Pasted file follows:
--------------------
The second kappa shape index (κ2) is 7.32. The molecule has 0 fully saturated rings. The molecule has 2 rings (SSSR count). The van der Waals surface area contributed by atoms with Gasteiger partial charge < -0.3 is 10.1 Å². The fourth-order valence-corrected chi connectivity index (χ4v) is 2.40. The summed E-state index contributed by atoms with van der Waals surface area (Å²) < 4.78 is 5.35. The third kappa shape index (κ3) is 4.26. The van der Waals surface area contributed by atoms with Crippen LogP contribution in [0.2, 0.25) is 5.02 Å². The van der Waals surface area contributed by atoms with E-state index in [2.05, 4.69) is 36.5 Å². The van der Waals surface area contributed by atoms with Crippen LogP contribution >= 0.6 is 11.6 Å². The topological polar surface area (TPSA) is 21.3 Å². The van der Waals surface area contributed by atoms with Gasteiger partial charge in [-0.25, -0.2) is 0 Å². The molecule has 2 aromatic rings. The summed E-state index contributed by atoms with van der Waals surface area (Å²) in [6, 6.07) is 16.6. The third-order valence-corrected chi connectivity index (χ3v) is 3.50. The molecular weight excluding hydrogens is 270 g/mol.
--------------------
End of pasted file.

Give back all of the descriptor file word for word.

The second kappa shape index (κ2) is 7.32. The molecule has 0 fully saturated rings. The molecule has 2 rings (SSSR count). The van der Waals surface area contributed by atoms with Gasteiger partial charge < -0.3 is 10.1 Å². The fourth-order valence-corrected chi connectivity index (χ4v) is 2.40. The summed E-state index contributed by atoms with van der Waals surface area (Å²) < 4.78 is 5.35. The third kappa shape index (κ3) is 4.26. The van der Waals surface area contributed by atoms with Crippen LogP contribution in [0.2, 0.25) is 5.02 Å². The van der Waals surface area contributed by atoms with E-state index in [2.05, 4.69) is 36.5 Å². The van der Waals surface area contributed by atoms with Crippen LogP contribution >= 0.6 is 11.6 Å². The topological polar surface area (TPSA) is 21.3 Å². The van der Waals surface area contributed by atoms with Gasteiger partial charge in [-0.25, -0.2) is 0 Å². The molecule has 2 aromatic rings. The summed E-state index contributed by atoms with van der Waals surface area (Å²) in [6, 6.07) is 16.6. The third-order valence-corrected chi connectivity index (χ3v) is 3.50. The molecular weight excluding hydrogens is 270 g/mol.